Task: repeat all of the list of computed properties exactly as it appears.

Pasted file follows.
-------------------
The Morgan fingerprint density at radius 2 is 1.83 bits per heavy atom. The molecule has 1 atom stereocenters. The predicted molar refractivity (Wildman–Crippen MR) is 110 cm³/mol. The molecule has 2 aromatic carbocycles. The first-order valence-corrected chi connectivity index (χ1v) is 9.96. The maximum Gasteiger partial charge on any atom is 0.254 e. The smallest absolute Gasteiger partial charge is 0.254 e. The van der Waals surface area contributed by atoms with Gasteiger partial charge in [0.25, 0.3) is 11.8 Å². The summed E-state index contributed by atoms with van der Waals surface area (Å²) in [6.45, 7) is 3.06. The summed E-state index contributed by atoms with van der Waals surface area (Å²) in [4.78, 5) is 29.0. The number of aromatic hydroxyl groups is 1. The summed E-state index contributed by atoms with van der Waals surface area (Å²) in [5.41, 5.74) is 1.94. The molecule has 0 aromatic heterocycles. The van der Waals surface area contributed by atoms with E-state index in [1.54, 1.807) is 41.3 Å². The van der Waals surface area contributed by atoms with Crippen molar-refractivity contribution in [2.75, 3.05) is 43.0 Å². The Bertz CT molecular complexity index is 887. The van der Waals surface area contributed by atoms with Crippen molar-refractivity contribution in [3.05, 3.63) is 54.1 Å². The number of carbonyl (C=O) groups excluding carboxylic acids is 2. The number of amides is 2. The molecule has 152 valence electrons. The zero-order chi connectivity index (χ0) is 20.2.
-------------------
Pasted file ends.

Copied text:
The Morgan fingerprint density at radius 2 is 1.83 bits per heavy atom. The molecule has 1 atom stereocenters. The predicted molar refractivity (Wildman–Crippen MR) is 110 cm³/mol. The molecule has 2 aromatic carbocycles. The first-order valence-corrected chi connectivity index (χ1v) is 9.96. The maximum Gasteiger partial charge on any atom is 0.254 e. The smallest absolute Gasteiger partial charge is 0.254 e. The van der Waals surface area contributed by atoms with Gasteiger partial charge in [0.25, 0.3) is 11.8 Å². The summed E-state index contributed by atoms with van der Waals surface area (Å²) in [6.45, 7) is 3.06. The summed E-state index contributed by atoms with van der Waals surface area (Å²) in [4.78, 5) is 29.0. The number of aromatic hydroxyl groups is 1. The summed E-state index contributed by atoms with van der Waals surface area (Å²) in [5.41, 5.74) is 1.94. The molecule has 0 aromatic heterocycles. The van der Waals surface area contributed by atoms with E-state index in [1.54, 1.807) is 41.3 Å². The van der Waals surface area contributed by atoms with Crippen molar-refractivity contribution in [2.75, 3.05) is 43.0 Å². The Bertz CT molecular complexity index is 887. The van der Waals surface area contributed by atoms with Crippen molar-refractivity contribution in [3.05, 3.63) is 54.1 Å². The number of carbonyl (C=O) groups excluding carboxylic acids is 2. The number of amides is 2. The molecule has 152 valence electrons. The zero-order chi connectivity index (χ0) is 20.2.